What a difference a year makes! When I first reviewed innotek’s VirtualBox, in version 1.3, I found a product with tremendous potential marred by some annoying stability and performance issues. Since then, the company has retooled VirtualBox, improving performance and reliability while also adding some compelling new features found nowhere else.
[ See review: Desktop virtualization tools vie for position ]
First, the particulars: VirtualBox is a cross-platform virtual machine management solution. It supports Windows (both 32- and 64-bit versions), Mac OS X, and various Linux distributions as hosts while providing a VMware-like laundry list of supported guest OSes. It maintains a consistent user interface across all of its host implementations, making it popular with users who multiboot between Windows, Linux, and/or OS X. VirtualBox is available free for noncommercial use, and there’s even a GNU-licensed version for those who might want to tinker with the source code.
With version 1.5.0, VirtualBox introduced a major new capability: seamless windows. Basically, it’s a knock-off of the Coherence feature of Parallels Desktop for the Mac. The VirtualBox implementation, however, represents the first time the capability has been available under Windows or Linux. The latter should be of special interest to Windows defectors who have been looking for a reason to go the Linux route versus Apple. And though it’s not as well integrated with the Linux host as Parallels is with OS X (for example, you can’t create shortcuts or file associations between the host and guest), it’s free and integrates well with leading desktop distributions such as Ubuntu.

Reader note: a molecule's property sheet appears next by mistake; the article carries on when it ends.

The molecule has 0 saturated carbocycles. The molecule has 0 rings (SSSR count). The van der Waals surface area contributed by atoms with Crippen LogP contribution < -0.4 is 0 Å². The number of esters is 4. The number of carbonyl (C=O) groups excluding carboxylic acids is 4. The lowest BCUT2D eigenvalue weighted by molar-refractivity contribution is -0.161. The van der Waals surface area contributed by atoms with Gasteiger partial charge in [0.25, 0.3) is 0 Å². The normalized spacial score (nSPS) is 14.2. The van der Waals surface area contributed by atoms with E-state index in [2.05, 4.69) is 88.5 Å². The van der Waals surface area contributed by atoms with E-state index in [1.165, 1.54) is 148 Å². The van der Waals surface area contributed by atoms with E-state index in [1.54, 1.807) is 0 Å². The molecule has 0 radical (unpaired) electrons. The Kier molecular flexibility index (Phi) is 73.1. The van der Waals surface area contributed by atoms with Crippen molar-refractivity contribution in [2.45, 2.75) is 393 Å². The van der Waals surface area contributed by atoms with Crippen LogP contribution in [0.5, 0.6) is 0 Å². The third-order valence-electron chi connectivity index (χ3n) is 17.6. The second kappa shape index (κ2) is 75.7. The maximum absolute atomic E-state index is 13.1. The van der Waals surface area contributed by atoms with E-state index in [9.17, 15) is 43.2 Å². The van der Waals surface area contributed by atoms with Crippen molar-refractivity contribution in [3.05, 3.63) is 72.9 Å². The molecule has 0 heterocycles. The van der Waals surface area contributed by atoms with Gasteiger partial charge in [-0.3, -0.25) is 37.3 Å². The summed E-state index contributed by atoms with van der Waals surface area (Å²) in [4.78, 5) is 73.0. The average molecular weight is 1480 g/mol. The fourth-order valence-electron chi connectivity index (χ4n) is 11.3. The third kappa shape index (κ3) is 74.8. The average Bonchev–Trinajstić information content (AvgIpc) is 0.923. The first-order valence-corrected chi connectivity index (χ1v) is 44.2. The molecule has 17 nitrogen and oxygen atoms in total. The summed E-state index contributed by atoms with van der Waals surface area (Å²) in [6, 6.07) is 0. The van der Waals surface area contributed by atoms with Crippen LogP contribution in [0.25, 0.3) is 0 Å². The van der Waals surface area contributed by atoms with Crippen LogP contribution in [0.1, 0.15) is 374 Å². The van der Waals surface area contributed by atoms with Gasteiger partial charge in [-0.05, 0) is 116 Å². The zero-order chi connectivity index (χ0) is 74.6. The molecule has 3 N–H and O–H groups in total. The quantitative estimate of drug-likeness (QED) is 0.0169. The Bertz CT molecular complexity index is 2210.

Other areas of improvement are mostly under the hood. For example, innotek now claims the capability to support many more concurrent virtual machines -- up to 96 instances of Windows XP on a dual-socket server with 32GB of RAM. Combined with VirtualBox’s support for headless operation (via the vboxsrvr process), this support allows innotek to position VirtualBox as a direct competitor to VMware Server and Microsoft Virtual Server in the server consolidation and desktop virtualization space.
I tested VirtualBox 1.5.2 on both Windows Vista Ultimate x64 and Ubuntu 7.10 “Gutsy Gibbon.” As with previous versions, installation was straightforward. The only caveat was the need to manually configure bridged networking support -- a process that involved creating a network bridge between the VirtualBox TAP adapter driver and the local NIC driver on the host. After this bridge was in place I could browse my local network from the guest OS and access resources on the host OS. As with previous versions, though, I did encounter the occasional IP address conflict message from both the host (Vista) and guest (Windows XP).